Jenny - Clean

FOR champion trainer Caspar Fownes and nine times champion jockey Douglas Whyte the HK$16 million Mercedes-Benz Hong Kong Derby of 2010 proved the dream come true, with both stars opening their accounts in the most prestigious race on the Hong Kong domestic racing calendar.

It was by only a head that Whyte, already a legend in Hong Kong racing, got the son of Danehill Dancer up to collar the Tony Cruz-trained Super Pistachio, but a head in racing is as big a margin as an inch in golf or a line call in any sport.

The difference was enough to throw both Fownes and owner Ranjan Tikam Mahtani into ecstasies. Whyte, ever the professional, was a little more restrained in his celebrations, but there was no doubt what filling this gap in his illustrious Hong Kong CV meant to the popular South African.

“It’s a dream come true,” said Fownes when restored to at least partial calm. “On paper this looked like the toughest Derby for years, as well as the most open.

"When the owner said to me months ago that we were going to win it with this horse, I just looked at him as though to ask ‘What are you on?’. But he was right, and on the day I knew I couldn’t have got my horse any better.”

Fownes remains undecided on a future programme for the Derby winner, on the grounds that “He’s been up all season and won five already. So we’ll give him a quiet time now. But he just keeps coming back, and we’ll see how he is in the course of the week”.

The grateful trainer, claiming unconvincingly that it would be “a quiet night tonight”, also paid tribute to his jockey who completed a near perfect day for himself with victory in the nightcap on Sapelli. “I’m very happy for Dougie too,” said Fownes. “He’s been champion for so long. He really deserves this.”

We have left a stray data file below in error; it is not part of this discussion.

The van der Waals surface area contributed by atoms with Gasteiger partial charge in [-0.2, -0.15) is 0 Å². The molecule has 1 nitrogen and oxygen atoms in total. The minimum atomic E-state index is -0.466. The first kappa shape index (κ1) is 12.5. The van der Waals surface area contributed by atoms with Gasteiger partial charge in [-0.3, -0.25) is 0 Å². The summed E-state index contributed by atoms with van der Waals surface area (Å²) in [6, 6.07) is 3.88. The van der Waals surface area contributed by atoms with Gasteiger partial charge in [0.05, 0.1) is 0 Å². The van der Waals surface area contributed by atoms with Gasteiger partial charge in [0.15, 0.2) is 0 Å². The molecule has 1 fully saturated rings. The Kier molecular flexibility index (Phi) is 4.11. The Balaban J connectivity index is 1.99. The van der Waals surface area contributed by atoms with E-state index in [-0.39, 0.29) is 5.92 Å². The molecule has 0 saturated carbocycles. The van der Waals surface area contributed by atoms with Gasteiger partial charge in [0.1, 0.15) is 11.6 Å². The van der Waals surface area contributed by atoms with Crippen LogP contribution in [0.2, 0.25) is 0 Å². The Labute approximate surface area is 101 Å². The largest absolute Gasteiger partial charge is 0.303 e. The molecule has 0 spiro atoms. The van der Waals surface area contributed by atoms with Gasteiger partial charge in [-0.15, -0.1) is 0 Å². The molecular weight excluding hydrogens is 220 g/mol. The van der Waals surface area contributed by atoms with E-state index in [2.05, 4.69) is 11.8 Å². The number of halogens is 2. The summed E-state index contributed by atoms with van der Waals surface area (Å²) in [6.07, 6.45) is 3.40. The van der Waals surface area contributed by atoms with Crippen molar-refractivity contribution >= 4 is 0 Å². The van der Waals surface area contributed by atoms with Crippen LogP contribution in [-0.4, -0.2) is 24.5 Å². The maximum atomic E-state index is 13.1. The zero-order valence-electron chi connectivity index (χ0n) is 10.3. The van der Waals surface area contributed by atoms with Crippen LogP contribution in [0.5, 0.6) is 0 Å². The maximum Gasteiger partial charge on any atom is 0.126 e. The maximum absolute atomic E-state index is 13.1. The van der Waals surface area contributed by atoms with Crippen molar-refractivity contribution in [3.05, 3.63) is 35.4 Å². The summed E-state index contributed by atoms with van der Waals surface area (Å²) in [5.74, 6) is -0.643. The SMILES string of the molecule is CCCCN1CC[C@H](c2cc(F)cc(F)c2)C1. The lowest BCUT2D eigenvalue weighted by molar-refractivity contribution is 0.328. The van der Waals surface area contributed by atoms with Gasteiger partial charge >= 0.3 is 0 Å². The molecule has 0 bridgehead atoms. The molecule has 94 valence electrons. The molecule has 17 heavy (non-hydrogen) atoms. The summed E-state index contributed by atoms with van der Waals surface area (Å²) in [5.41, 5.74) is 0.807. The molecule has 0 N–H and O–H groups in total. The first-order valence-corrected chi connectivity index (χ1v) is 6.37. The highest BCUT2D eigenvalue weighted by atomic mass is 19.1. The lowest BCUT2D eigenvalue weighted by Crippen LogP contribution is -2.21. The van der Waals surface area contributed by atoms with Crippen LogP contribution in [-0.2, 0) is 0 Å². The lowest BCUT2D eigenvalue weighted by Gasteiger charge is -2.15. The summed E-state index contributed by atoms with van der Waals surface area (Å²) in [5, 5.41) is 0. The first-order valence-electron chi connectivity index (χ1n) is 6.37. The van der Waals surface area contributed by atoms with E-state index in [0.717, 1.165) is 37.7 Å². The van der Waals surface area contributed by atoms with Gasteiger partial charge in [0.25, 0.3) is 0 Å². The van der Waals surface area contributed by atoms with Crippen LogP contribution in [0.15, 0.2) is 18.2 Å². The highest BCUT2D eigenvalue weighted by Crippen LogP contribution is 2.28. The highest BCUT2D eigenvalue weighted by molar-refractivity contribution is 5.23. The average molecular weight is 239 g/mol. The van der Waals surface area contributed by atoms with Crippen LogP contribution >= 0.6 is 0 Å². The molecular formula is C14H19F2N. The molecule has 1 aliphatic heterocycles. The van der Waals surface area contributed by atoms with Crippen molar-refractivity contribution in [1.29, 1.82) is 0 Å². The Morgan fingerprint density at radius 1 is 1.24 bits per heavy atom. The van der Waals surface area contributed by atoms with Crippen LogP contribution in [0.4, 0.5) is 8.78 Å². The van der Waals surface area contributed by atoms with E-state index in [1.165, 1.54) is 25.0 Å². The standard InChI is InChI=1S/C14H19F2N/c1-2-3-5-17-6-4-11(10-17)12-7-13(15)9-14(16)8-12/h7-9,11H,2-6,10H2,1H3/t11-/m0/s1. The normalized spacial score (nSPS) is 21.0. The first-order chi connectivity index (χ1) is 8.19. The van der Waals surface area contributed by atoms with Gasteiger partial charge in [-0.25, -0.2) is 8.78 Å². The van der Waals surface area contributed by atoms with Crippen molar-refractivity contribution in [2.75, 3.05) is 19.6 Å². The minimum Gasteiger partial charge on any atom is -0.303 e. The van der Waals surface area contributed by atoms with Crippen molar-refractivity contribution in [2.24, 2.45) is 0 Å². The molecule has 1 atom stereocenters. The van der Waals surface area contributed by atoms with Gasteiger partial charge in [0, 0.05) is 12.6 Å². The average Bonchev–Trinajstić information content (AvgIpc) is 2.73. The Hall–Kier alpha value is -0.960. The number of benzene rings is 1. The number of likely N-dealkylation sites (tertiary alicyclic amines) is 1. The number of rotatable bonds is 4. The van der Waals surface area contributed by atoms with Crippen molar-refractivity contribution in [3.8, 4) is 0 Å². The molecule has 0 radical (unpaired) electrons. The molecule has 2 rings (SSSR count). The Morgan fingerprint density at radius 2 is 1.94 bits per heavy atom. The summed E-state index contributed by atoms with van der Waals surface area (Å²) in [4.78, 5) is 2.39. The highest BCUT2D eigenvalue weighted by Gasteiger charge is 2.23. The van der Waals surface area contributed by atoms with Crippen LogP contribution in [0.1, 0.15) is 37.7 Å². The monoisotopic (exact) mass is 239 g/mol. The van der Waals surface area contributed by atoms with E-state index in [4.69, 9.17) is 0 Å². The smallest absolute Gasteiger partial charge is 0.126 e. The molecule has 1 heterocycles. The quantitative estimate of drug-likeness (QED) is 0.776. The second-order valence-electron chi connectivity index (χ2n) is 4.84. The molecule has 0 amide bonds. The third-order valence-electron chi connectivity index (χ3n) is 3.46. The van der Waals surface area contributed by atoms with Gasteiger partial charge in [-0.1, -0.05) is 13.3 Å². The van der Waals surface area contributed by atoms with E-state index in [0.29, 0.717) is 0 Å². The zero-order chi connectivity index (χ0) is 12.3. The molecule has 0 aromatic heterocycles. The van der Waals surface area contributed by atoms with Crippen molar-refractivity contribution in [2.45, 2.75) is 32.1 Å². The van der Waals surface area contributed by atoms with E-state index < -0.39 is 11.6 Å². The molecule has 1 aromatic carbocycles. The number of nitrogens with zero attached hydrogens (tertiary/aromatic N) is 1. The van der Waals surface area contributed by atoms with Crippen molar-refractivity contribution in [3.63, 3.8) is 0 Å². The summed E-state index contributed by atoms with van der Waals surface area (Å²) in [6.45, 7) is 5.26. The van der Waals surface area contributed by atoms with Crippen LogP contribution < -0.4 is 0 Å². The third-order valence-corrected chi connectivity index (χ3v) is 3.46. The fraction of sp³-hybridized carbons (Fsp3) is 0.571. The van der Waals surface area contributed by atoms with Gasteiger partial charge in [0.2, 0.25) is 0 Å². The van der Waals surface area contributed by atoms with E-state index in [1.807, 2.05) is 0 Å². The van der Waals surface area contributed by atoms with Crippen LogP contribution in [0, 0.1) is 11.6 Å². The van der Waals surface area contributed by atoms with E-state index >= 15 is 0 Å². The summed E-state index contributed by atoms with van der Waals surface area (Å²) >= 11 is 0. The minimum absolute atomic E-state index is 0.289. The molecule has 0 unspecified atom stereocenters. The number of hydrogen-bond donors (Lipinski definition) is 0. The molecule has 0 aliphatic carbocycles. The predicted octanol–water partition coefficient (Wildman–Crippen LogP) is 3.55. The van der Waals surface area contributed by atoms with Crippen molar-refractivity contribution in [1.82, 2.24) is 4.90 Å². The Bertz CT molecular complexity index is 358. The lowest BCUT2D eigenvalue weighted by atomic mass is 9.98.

Whyte himself was typically unemotional in describing the story of the race: “They went quick early, then slowed it down at the 800m. So I had a decision to make. Then Shane (Dye on Fair Trade) went and I followed him. As a result I was three lengths closer than I might have been early in the straight, which made all the difference.

“It has been a long time between drinks,” he admitted on breaking his Derby drought. “But the wait has made me tougher and more determined to get the right horse. This time is was down to the last gallop (a barrier trial on 5 March).”

Owner Mahtani, more conventionally moved, exclaimed: “It’s every owner’s dream to win the Derby and I’ve been owning horses in Hong Kong for ten years.”

Only eighth with 400m to go, Super Satin came with a long run down the outside which just wore down the game Super Pistachio, who’d gone to the front at the 200m, with Brave Kid a length and a quarter away in third, and Beauty Flash – with Frankie Dettori on board – another half length away in fourth.

Before the Derby the day’s other Hong Kong Group 1, the Queen’s Silver Jubilee Cup, produced an equally superb finish between Happy Zero and Fellowship in which the runner-up appeared sure to gun down the winner with 50m to go.

Happy Zero and Darren Beadman weren’t ready to accept it, however, and although Zac Purton got Fellowship almost level a few strides from the post, the pair just would not let him get past, and maintained their short head advantage to the line.

Winning trainer John Moore thought the Champions Mile, and then perhaps the Golden Jubilee Stakes at Royal Ascot might be the route for the winner who, like the runner up, would probably prefer 1400m, described by him as both horses’ “pet distance”, to either the 1600m of the former race or the 1200m of the latter.

Winning owner David Boehm, thrilled by “my first Group 1 success which is still sinking in” concurred, adding that: “It’s exciting to think of going to the Golden Jubilee and taking on the best horses in the world. It really shows Hong Kong is on the map internationally.”



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